Saturday, March 6, 2010
Tim Burton at MOMA
Tim Burton - Balloon Boy
Quite accidentally, on the weekend prior to Alice in Wonderland opening, I visited the Museum of Modern Art, where I saw Tim Burton’s solo exhibition. The affair was predictably overstuffed with works of wildly varying qualities. Adding insult to injury, crowd flow and accessibility of the works to even able bodied patrons lived down to my expectations. I do not question the museum-worthiness of his work up to a point. That said, there are some stinkers in the mix. You can certainly see how his ideas evolve and make their way into the films. I considered his technical skill to be admirable and I kept thinking about what he could do with print media, especially etching. But as stand alones, most of the works are sketches, and by definition, ideas which are not yet fully formed, only reinforcing the fact that Burton’s true art is the finished film. Of the film pieces installed in the gallery, mostly lesser known shorts and animations, they were again hard to access and devote one’s attention because of crowd overflow.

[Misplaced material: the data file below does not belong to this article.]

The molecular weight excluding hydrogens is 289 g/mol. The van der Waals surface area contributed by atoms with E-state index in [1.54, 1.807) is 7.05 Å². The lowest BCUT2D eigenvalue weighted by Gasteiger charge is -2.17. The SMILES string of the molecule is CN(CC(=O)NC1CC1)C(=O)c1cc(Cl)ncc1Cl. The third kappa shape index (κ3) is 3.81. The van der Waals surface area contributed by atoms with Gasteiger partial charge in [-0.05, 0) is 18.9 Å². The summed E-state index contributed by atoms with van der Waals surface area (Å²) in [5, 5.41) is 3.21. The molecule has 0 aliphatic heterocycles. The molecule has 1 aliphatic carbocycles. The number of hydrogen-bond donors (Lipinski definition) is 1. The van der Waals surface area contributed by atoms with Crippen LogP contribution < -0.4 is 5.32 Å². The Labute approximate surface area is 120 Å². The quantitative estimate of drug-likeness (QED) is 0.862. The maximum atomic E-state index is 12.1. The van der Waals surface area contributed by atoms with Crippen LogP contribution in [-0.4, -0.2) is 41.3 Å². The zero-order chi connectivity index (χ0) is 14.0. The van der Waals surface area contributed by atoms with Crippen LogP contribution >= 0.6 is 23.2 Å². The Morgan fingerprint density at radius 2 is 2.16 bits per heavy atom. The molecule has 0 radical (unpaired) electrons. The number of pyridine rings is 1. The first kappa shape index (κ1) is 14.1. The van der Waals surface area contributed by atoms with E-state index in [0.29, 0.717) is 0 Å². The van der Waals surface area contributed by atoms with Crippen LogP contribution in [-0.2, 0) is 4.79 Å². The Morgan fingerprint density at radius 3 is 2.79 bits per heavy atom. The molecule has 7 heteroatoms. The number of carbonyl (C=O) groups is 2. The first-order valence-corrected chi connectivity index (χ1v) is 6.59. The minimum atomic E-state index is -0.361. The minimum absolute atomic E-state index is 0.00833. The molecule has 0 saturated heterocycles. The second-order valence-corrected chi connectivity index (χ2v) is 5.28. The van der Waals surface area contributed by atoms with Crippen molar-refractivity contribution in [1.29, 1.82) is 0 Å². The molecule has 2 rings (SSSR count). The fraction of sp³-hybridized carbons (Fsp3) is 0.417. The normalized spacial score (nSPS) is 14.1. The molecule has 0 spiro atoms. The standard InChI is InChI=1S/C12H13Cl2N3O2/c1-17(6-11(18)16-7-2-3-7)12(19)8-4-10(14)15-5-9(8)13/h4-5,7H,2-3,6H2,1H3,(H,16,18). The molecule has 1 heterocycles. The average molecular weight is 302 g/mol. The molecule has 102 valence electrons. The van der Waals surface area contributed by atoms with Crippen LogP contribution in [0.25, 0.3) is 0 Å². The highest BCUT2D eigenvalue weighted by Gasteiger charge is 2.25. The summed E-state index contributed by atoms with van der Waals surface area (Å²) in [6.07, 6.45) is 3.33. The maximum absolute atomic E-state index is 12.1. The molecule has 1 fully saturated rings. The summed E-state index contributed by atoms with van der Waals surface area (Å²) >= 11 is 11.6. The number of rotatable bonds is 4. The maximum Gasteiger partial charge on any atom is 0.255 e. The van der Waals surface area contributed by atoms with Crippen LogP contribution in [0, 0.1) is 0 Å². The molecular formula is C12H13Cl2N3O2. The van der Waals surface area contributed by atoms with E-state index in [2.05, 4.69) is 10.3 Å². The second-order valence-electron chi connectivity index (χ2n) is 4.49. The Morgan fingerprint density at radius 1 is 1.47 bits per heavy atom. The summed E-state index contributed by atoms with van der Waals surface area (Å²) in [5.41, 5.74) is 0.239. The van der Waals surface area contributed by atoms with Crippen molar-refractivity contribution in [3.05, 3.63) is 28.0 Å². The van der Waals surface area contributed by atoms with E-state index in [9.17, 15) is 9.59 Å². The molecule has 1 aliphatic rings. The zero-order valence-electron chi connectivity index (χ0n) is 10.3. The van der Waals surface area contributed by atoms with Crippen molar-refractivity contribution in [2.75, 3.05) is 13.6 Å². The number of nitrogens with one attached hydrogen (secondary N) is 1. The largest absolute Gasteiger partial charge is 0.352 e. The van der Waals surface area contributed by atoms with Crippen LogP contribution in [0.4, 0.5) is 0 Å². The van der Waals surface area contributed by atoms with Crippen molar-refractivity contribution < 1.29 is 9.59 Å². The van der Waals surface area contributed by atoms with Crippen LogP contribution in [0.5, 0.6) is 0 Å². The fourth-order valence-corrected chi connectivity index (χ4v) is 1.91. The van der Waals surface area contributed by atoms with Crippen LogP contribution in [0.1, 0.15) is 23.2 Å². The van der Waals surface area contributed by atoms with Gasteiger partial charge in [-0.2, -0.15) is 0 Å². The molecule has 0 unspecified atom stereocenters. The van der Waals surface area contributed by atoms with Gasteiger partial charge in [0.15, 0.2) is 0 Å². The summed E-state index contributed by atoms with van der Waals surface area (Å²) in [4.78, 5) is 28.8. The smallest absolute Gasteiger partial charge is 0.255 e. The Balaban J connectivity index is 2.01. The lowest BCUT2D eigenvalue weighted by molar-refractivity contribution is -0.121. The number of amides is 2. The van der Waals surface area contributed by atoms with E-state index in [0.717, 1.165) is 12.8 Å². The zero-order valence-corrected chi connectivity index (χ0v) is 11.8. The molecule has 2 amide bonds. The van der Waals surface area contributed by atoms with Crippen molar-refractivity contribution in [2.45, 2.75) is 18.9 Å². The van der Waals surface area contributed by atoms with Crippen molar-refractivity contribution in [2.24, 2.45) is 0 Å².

Some of the sketches are intriguing, and codify the influence on his work of movements such as Expressionism, Surrealism, and art of the Wiemar Republic. I also found myself constantly reminded of Odilon Redon, himself the subject of a wonderful retrospective at MOMA five years ago. There were groupings of studies for weird and deranged characters that never made the cut into a film, reminding me of Leonardo’s studies of grotesque heads and even Franz Xaver Messerschmidt’s character busts. Burton’s debt to these art historical antecedents is tempered by the way he has extrapolated from them a style wholly his own.
As for the area that left me most disappointed with the overall artistic and curatorial quality of the show? The display of costume pieces and props—inclusive of things like Batman cowls, the Edward Scissorhands suit on a Johnny Depp mannequin, and an absolutely dreadful scarecrow from Sleepy Hollow—were more worthy of Planet Hollywood or Madame Tussaud’s.